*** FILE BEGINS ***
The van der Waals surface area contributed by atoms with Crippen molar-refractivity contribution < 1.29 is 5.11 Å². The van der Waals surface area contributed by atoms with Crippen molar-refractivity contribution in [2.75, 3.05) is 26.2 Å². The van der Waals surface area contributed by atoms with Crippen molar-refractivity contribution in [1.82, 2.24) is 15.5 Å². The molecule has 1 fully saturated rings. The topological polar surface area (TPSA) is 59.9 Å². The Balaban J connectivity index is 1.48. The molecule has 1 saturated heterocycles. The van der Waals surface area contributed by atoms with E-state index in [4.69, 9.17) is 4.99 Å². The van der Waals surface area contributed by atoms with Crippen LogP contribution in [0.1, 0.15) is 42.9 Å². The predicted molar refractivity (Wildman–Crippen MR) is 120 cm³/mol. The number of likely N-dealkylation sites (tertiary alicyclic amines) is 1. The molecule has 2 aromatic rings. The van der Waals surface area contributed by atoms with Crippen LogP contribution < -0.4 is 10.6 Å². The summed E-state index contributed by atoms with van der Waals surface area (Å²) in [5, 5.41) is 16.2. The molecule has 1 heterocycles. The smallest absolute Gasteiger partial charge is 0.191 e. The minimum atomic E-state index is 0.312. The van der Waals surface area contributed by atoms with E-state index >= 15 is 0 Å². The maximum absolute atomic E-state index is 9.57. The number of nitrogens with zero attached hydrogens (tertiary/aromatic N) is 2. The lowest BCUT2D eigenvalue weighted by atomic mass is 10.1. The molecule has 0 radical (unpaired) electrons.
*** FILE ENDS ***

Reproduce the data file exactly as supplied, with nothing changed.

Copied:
The van der Waals surface area contributed by atoms with Crippen molar-refractivity contribution < 1.29 is 5.11 Å². The van der Waals surface area contributed by atoms with Crippen molar-refractivity contribution in [2.75, 3.05) is 26.2 Å². The van der Waals surface area contributed by atoms with Crippen molar-refractivity contribution in [1.82, 2.24) is 15.5 Å². The molecule has 1 fully saturated rings. The topological polar surface area (TPSA) is 59.9 Å². The Balaban J connectivity index is 1.48. The molecule has 1 saturated heterocycles. The van der Waals surface area contributed by atoms with E-state index in [4.69, 9.17) is 4.99 Å². The van der Waals surface area contributed by atoms with Crippen LogP contribution in [0.1, 0.15) is 42.9 Å². The predicted molar refractivity (Wildman–Crippen MR) is 120 cm³/mol. The number of likely N-dealkylation sites (tertiary alicyclic amines) is 1. The molecule has 2 aromatic rings. The van der Waals surface area contributed by atoms with Crippen LogP contribution < -0.4 is 10.6 Å². The summed E-state index contributed by atoms with van der Waals surface area (Å²) in [5, 5.41) is 16.2. The molecule has 1 heterocycles. The smallest absolute Gasteiger partial charge is 0.191 e. The minimum atomic E-state index is 0.312. The van der Waals surface area contributed by atoms with E-state index >= 15 is 0 Å². The maximum absolute atomic E-state index is 9.57. The number of nitrogens with zero attached hydrogens (tertiary/aromatic N) is 2. The lowest BCUT2D eigenvalue weighted by atomic mass is 10.1. The molecule has 0 radical (unpaired) electrons.